Christopher Nolan has completed the first truly great super hero trilogy. The Dark Knight Rises is a vicious warning about the dangers of complacency and it’s also an exquisite reminder of how the smallest acts of kindness can lead to a lifetime of heroics.
A Magnificent Darkness
Having gone through a cranky spell that ripped the stuffing out of Ted, found plenty of reasons to dislike The Amazing Spider-Man, and even blasted Brave for being wimpy, there were numerous conversations asking if the problem was I had seen it all. Or worse, was I getting... old?
Well, The Dark Knight Rises proves what I was arguing all along. This summer’s movies have by and large sucked. All it took was one great movie to make me feel much better about the state of the cinema.
And let’s talk about presentation. Christopher Nolan has made known his distaste for the compromises that have to be made with filming in and presenting in 3D. Instead, he and cinematographer Wally Pfister have taken things up a notch from their experiment with The Dark Knight in terms of pure grand presentation by offering more footage in the full IMAX format. It’s an exhilarating experience that’s far more impressive and immersive than 3D.
Seeing The Dark Knight Rises in IMAX is highly recommended.
While writing this review, a question popped up: Was Selina Kyle ever referred to as the Catwoman? Hmmm... Sounds like a good excuse to see it again.
Here are some more Bat quotes:
“I’m not risking my men for your money.” – Gotham Police Chief at the scene of the stock market sabotage
“I’m not afraid. I’m angry.” – Bruce Wayne
“This was someone’s home.” – Selina Kyle’s friend
“Now it’s everyone’s home.” – Selina Kyle
“There’s no fresh start in today’s world.” – Selina Kyle
Writer/director Nolan has a uniquely elegant storytelling sensibility. This third, and final, chapter in Nolan’s Batman series is a whopping 164 minutes of ideas, themes, characters, and action that deftly brings Bruce Wayne’s story to a solid conclusion.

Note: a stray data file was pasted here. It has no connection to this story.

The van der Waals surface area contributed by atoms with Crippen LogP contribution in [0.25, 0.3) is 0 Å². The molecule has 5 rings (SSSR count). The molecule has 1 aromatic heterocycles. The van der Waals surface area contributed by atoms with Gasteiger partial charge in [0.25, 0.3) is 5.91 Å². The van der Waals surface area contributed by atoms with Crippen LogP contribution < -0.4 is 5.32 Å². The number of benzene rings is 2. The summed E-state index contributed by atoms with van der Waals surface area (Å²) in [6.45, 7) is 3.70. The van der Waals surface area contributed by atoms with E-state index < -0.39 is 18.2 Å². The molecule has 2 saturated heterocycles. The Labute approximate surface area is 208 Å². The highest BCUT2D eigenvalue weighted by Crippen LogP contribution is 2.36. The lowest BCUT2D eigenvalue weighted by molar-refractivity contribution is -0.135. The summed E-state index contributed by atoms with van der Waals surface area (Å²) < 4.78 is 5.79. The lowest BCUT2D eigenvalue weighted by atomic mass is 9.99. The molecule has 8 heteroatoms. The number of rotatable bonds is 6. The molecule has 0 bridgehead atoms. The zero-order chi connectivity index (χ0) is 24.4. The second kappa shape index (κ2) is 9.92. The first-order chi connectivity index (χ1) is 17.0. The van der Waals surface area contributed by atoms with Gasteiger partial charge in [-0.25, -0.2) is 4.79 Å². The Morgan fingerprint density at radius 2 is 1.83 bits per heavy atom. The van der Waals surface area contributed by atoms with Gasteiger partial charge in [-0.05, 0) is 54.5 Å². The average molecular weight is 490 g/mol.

The story picks up eight years after the Dark Knight raced off into hiding after taking the blame for Harvey Dent’s nefarious actions and betrayal of all he previously represented. Bruce Wayne’s holed up in the restored Wayne Manor, a recluse the media tries to paint as a modern Howard Hughes, a disheveled man who’s lost all his senses and his marbles.
Bruce (Christian Bale, The Fighter) hobbles about the manor with the assistance of a cane, his time banishing crime from the streets of Gotham as the Dark Knight having taken its toll on his body.
As for his beloved Gotham, the legend of Harvey Dent and the subsequent Dent Act formed the basis for corralling Gotham’s worst and keeping them behind bars. It’s a time of peace. And with peace comes complacency and sloppiness.
Lurking in the shadows is a new evil. It’s an insidious evil that wants to destroy Gotham and has quietly been planting the seeds of the city’s destruction.
That evil is Bane (Tom Hardy, The Fighter), a man described as having been born in Hell and forged by suffering.
But he’s not alone. He was excommunicated from the League of Shadows for being too brutal, but he has his followers. And there’s also a cat burglar on the prowl, one Selina Kyle (Anne Hathaway, The Devil Wears Prada).
They share certain sensibilities, most especially a disgust for the wealthy.
There are two key hallmarks in Nolan’s Batman series. One is the notion that nothing’s sacred (as with the destruction of Wayne Manor in Batman Begins and the murder of Bruce’s girlfriend in The Dark Knight). The other is an uncanny ability to tap into the zeitgeist and shed light on the fears of the day.
The Dark Knight Rises continues that trend. The sacred won’t be discussed here. The zeitgeist will.
Wayne Enterprises is now on the ropes. The lack of profits has had a trickle-down effect, the tap running dry for the funds donated by the Wayne Foundation to some of Gotham’s most deserving charities. It’s a surprise to Bruce, who’s been too detached from the world to realize how far his own empire has fallen. Reality sets in when that cat burglar slinks off with Bruce’s fingerprints, which in turn are used in a stock market heist that completes Wayne Enterprises’ fall and leaves Bruce broke, albeit allowed to hold on to Wayne Manor.
As Selina comments, “The rich don’t even go broke the way the rest of us do.” It’s a sentiment Bruce is all too aware of when she says, “I’m sorry you lost your money.” His reply, “No you’re not.”